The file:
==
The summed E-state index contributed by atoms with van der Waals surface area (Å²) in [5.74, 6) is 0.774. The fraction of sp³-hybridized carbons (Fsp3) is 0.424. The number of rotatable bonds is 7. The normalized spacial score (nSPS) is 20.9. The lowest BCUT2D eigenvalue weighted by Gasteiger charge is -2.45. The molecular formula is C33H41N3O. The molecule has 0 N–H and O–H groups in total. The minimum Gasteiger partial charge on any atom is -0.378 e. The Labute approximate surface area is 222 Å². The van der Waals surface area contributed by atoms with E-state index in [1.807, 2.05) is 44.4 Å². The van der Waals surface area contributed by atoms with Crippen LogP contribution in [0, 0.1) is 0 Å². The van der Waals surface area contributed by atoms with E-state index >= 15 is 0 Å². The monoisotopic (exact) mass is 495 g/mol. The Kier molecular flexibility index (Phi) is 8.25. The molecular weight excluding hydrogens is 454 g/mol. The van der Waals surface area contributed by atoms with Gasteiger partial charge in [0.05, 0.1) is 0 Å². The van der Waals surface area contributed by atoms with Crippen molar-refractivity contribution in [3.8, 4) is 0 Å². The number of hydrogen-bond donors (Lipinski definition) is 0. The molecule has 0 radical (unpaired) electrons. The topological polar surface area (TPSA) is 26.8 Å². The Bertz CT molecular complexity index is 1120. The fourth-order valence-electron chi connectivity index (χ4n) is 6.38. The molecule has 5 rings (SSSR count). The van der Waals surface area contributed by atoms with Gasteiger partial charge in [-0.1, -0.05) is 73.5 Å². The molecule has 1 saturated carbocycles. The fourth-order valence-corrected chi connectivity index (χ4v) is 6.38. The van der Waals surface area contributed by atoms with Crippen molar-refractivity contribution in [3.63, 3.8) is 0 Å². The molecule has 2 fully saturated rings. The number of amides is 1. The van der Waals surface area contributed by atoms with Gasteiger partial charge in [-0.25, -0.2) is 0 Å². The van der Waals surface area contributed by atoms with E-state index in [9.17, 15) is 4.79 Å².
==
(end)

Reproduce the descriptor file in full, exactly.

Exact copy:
The summed E-state index contributed by atoms with van der Waals surface area (Å²) in [5.74, 6) is 0.774. The fraction of sp³-hybridized carbons (Fsp3) is 0.424. The number of rotatable bonds is 7. The normalized spacial score (nSPS) is 20.9. The lowest BCUT2D eigenvalue weighted by Gasteiger charge is -2.45. The molecular formula is C33H41N3O. The molecule has 0 N–H and O–H groups in total. The minimum Gasteiger partial charge on any atom is -0.378 e. The Labute approximate surface area is 222 Å². The van der Waals surface area contributed by atoms with E-state index in [1.807, 2.05) is 44.4 Å². The van der Waals surface area contributed by atoms with Crippen LogP contribution in [0, 0.1) is 0 Å². The van der Waals surface area contributed by atoms with E-state index >= 15 is 0 Å². The monoisotopic (exact) mass is 495 g/mol. The Kier molecular flexibility index (Phi) is 8.25. The molecular weight excluding hydrogens is 454 g/mol. The van der Waals surface area contributed by atoms with Gasteiger partial charge in [0.05, 0.1) is 0 Å². The van der Waals surface area contributed by atoms with Crippen molar-refractivity contribution in [3.8, 4) is 0 Å². The number of hydrogen-bond donors (Lipinski definition) is 0. The molecule has 0 radical (unpaired) electrons. The topological polar surface area (TPSA) is 26.8 Å². The Bertz CT molecular complexity index is 1120. The fourth-order valence-electron chi connectivity index (χ4n) is 6.38. The molecule has 5 rings (SSSR count). The van der Waals surface area contributed by atoms with Gasteiger partial charge in [-0.1, -0.05) is 73.5 Å². The molecule has 1 saturated carbocycles. The fourth-order valence-corrected chi connectivity index (χ4v) is 6.38. The van der Waals surface area contributed by atoms with Crippen molar-refractivity contribution in [3.63, 3.8) is 0 Å². The molecule has 2 fully saturated rings. The number of amides is 1. The van der Waals surface area contributed by atoms with Gasteiger partial charge in [-0.25, -0.2) is 0 Å². The van der Waals surface area contributed by atoms with E-state index in [9.17, 15) is 4.79 Å².